Troubleshooting your latest song

Pulling Your New Song Apart as a Troubleshooting Process

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Every song is a partnership of various elements. Practically every song you hear will be a joining together of melodies, lyrics, and chords, with instrumentation acting as a kind of musical glue.

I think it’s fair to say that most good songs are greater than the sum of their parts: they may have good melodies, lyrics and chords, but then when you hear them all working together, you could make a case for saying that they sound even better than they do separately.

And that’s the ideal. A particular song’s lyric, for example, might be its strongest asset, but that doesn’t mean that it’s okay to have a weak melody or weak chordal structure. You need them all working well.

One way to troubleshoot a song that you think you should be sounding better than it actually does is to take the time to think about each separate component and considering them on their own. This allows you to put your full attention on that one component without it being cluttered by the others.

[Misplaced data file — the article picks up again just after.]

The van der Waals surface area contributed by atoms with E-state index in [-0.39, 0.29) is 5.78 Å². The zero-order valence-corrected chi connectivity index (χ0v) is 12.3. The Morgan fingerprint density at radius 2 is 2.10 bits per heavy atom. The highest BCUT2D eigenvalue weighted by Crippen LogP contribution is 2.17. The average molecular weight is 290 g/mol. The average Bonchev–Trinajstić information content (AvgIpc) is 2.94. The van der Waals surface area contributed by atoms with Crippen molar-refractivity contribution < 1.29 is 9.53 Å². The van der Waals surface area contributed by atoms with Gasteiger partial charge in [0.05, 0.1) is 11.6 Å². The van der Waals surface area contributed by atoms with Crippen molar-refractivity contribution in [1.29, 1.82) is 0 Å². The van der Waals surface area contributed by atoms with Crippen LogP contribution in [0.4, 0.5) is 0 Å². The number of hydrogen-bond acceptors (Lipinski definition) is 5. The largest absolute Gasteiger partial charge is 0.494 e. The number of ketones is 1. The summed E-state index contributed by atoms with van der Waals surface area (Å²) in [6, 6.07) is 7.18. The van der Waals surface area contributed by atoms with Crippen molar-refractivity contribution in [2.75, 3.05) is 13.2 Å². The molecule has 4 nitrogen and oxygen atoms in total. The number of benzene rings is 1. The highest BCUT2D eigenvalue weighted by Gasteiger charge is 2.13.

So if you’ve written a song, but you feel it’s not sounding as great as you thought it might, try these ideas:

  1. Recite the lyric. Try this different ways. First, simply read it as either prose or poetry, depending on the nature of what you’ve written. Then try reading it by slightly exaggerating the rhythms: make the long words longer, and the short words shorter. Think about the meaning of what you’ve written, and be mindful of problematic words and phrases, like overused clichés or forced rhymes.
  2. Sing the melody unaccompanied. A good melody should work even without its chordal backing. A good melody typically moves generally by stepwise motion (up or down by step), with occasional melodic leaps. And even in this barebones rendition, your melody should be able to be described as interesting or even captivating.
  3. Play through the chord progressions. In the pop genres, most progressions use the tonic chord (the one representing the song’s key) as a kind of musical anchor, where each progression seems to get pulled back to that tonic chord.

By separating the various elements like this, you can concentrate on a single component at a time, and there’s a lot of good troubleshooting that can come from that.

Once you’ve considered each element on its own, you can add in one other one. For example, once you’re sure you have the melodies the way you want them, add in the chord progressions and hum your melody without the lyric.

Once that’s working, you’re ready to try everything back together again, and see what the changes have done. This kind of dissecting songs and then reassembling them will go a long way to ensuring that your song has the best chance for success.

Gary EwerWritten by Gary Ewer. Follow Gary on Twitter.

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